Coro’s Blog: On Purpose
Make a Resolution, Reach Your Goal
Published on January 6, 2011
Considering a New Year’s resolution? Well here’s a good reason to commit. Research shows that “People who explicitly make resolutions are 10 times more likely to attain their goals than people who don’t explicitly make resolutions.”
The good news is that it’s not too late to make a New Year’s resolution. You still have time to commit to a new project, a new idea or a new behavior.
For organizations, a resolution is comparable to a commitment or a target. As with personal resolutions, sustainability commitments linked to targets are key drivers to reaching organizational goals.
But when an organization is just starting out, it is difficult to know what commitments and targets will have the greatest social, environmental and financial return. The Sustainability Strategy Roadmap I produced last year provides insight into a comprehensive, robust approach to developing commitments and setting targets. One important step is to conduct a benchmarking study of competitors, peers and other leading organizations. Many organizations find this helpful to situate their current practices and inform possible stretch objectives and targets.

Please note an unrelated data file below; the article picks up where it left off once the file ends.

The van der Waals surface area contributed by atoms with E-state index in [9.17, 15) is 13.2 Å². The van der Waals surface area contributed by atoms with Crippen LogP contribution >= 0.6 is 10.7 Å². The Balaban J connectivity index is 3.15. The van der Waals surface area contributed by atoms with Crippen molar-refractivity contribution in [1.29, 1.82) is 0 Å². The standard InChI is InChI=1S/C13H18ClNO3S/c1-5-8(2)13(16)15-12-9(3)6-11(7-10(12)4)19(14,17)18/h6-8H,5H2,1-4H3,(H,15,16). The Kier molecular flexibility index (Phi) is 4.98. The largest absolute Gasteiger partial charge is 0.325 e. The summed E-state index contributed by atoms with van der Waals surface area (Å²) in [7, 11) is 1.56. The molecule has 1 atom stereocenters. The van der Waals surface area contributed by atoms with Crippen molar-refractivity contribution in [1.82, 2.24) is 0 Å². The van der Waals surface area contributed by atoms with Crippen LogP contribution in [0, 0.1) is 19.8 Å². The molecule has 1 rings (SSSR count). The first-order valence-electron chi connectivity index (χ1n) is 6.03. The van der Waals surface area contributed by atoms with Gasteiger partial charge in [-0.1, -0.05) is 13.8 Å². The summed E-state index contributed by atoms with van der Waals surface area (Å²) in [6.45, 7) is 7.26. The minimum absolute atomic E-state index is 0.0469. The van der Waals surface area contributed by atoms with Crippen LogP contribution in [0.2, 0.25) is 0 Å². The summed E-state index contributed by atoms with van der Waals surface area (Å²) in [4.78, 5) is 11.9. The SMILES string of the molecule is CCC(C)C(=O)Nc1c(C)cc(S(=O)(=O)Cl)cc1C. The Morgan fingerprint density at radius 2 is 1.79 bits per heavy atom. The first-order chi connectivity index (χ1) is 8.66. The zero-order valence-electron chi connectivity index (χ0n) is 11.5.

I conducted such a study for The Co-operators last year: “International Scan of Sustainability Practices of Insurance and Non-Insurance Companies”. The study looked at the sustainability practices of 17 companies including 13 insurance/financial companies and three non-insurance companies. While focused on insurance and finance, the research results are generally applicable across industries. The report analyzes 20 topical areas such as sustainability governance and management, carbon management, product and service development and diversity management.
You might find this study helpful if you have already adopted a resolution to advance sustainability in your organization but lack concrete steps. If you are already implementing your sustainability commitment, the research can provide a context to assess your progress against sustainability leaders.
Either way, the New Year is a good time to set commitments and targets to improve your organization’s sustainability performance.
Here’s to a happy, healthy, sustainable 2011.